>> is minimum". I think PiD gets you that and it is also easy to program
>> and
>> uses very little memory. Just three values (1) the error, (2) the
>> total of
>> all errors you've seen (in a perfect world this is zero because the
>> positive and negative errors cancel) and (3) the rate of change in the
>> error (is it getting bigger of smaller and how quickly?) Multiply
>> each of
>> those numbers by a constant and that is the correction to the output
>> value.
>> It's maybe 6 or 10 lines of C code. The "magic" is finding the
>> right
>> values for the constants.
>
> And that magic is sometimes a lot of work.
>
> And practical PID applications also need things like integrator reset to
> prevent wind-up issues, and clamps, or variable gains.
>
> PID, or PI, is, as you say, easy to code, and often a good first start,
> if you have a system with fast response, and lots of gain to work with.
> It's like building circuits with an opamp: big gain bandwidth product
> makes it more like an ideal amplifier where the feedback components
> completely determine the circuit behavior. Put in hysteresis, or a time
> delay, and things start to not look so wonderful.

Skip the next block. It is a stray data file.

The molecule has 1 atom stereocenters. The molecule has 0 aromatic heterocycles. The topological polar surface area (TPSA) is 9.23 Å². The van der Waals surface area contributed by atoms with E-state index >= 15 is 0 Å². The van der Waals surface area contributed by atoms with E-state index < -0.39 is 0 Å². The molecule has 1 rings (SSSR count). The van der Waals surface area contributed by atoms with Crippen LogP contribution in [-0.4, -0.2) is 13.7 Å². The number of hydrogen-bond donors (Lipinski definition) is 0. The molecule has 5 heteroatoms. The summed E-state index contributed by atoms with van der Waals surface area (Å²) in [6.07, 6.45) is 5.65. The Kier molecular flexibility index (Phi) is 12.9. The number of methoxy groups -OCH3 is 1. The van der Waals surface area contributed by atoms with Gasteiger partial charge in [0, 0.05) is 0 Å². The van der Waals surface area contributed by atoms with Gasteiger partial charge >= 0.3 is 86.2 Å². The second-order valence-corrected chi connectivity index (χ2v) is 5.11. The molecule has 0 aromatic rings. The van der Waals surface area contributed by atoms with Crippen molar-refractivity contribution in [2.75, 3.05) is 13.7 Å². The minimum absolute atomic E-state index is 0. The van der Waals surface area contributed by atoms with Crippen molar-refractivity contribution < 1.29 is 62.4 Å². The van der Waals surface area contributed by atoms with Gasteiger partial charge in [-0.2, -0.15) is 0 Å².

There is a limit to how high the bandwidth-delay product can be for a
certain damping. This is covered in literature and I actually used one
of those articles in an article I wrote. Adding deep moving averagers
behaves like a delay, so there is a limit on how long moving averager
you can have in your loop before it destabilizes that loop.
I would guestimate that the effective delay of a moving average is half
it's length, and the product it has with the bandwidth of the loop may
not be too high, which means that there is a practical limit to how
"deep" it can filter. The exponential average filter has a practical
limit too, which is kind of similar and a fairly simple rule of thumb
makes sure it doesn't move the dominant pole-pair too much. On the other
hand, following that rule of thumb, you can have multiple filters or for
that matter higher grade filters without too much interference to how
dimensioning is done and stability is maintained.
There is also the higher integration variants.
The traditional PI/PID loop allows for a whole variant of extensions if
you just play around a little.
Cheers,
Magnus